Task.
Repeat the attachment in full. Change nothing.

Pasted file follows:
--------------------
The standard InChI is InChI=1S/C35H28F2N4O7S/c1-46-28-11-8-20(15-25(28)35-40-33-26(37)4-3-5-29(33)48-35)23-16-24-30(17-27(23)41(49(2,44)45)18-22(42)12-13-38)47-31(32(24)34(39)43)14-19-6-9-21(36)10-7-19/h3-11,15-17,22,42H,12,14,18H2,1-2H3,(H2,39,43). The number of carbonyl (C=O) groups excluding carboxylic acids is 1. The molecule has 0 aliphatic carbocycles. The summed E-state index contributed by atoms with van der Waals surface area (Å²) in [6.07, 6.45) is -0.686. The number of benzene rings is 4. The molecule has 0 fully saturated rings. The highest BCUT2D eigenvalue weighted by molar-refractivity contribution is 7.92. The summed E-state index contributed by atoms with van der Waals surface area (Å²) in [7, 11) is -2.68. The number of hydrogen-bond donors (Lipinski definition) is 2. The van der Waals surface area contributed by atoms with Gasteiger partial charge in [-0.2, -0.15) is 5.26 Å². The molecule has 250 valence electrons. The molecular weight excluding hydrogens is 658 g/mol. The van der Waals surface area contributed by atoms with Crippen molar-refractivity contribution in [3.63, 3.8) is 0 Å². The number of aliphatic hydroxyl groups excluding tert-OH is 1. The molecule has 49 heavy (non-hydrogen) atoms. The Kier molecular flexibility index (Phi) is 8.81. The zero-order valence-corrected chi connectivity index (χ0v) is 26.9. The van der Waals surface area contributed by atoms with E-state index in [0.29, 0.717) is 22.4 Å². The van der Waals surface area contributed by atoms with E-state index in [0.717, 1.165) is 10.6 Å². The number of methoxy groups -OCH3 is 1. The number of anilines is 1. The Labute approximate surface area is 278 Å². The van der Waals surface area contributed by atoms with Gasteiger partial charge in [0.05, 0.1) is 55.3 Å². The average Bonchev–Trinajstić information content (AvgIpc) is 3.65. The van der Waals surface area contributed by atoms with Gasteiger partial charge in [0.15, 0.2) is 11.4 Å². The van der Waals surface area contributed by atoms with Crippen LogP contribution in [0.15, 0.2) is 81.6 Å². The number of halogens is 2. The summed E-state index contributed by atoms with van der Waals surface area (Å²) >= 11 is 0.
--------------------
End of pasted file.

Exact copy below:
The standard InChI is InChI=1S/C35H28F2N4O7S/c1-46-28-11-8-20(15-25(28)35-40-33-26(37)4-3-5-29(33)48-35)23-16-24-30(17-27(23)41(49(2,44)45)18-22(42)12-13-38)47-31(32(24)34(39)43)14-19-6-9-21(36)10-7-19/h3-11,15-17,22,42H,12,14,18H2,1-2H3,(H2,39,43). The number of carbonyl (C=O) groups excluding carboxylic acids is 1. The molecule has 0 aliphatic carbocycles. The summed E-state index contributed by atoms with van der Waals surface area (Å²) in [6.07, 6.45) is -0.686. The number of benzene rings is 4. The molecule has 0 fully saturated rings. The highest BCUT2D eigenvalue weighted by molar-refractivity contribution is 7.92. The summed E-state index contributed by atoms with van der Waals surface area (Å²) in [7, 11) is -2.68. The number of hydrogen-bond donors (Lipinski definition) is 2. The van der Waals surface area contributed by atoms with Gasteiger partial charge in [-0.2, -0.15) is 5.26 Å². The molecule has 250 valence electrons. The molecular weight excluding hydrogens is 658 g/mol. The van der Waals surface area contributed by atoms with Crippen molar-refractivity contribution in [3.63, 3.8) is 0 Å². The number of aliphatic hydroxyl groups excluding tert-OH is 1. The molecule has 49 heavy (non-hydrogen) atoms. The Kier molecular flexibility index (Phi) is 8.81. The zero-order valence-corrected chi connectivity index (χ0v) is 26.9. The van der Waals surface area contributed by atoms with E-state index in [0.29, 0.717) is 22.4 Å². The van der Waals surface area contributed by atoms with E-state index in [0.717, 1.165) is 10.6 Å². The number of methoxy groups -OCH3 is 1. The number of anilines is 1. The Labute approximate surface area is 278 Å². The van der Waals surface area contributed by atoms with Gasteiger partial charge in [0.05, 0.1) is 55.3 Å². The average Bonchev–Trinajstić information content (AvgIpc) is 3.65. The van der Waals surface area contributed by atoms with Gasteiger partial charge in [0.15, 0.2) is 11.4 Å². The van der Waals surface area contributed by atoms with Crippen LogP contribution in [0.15, 0.2) is 81.6 Å². The number of halogens is 2. The summed E-state index contributed by atoms with van der Waals surface area (Å²) >= 11 is 0.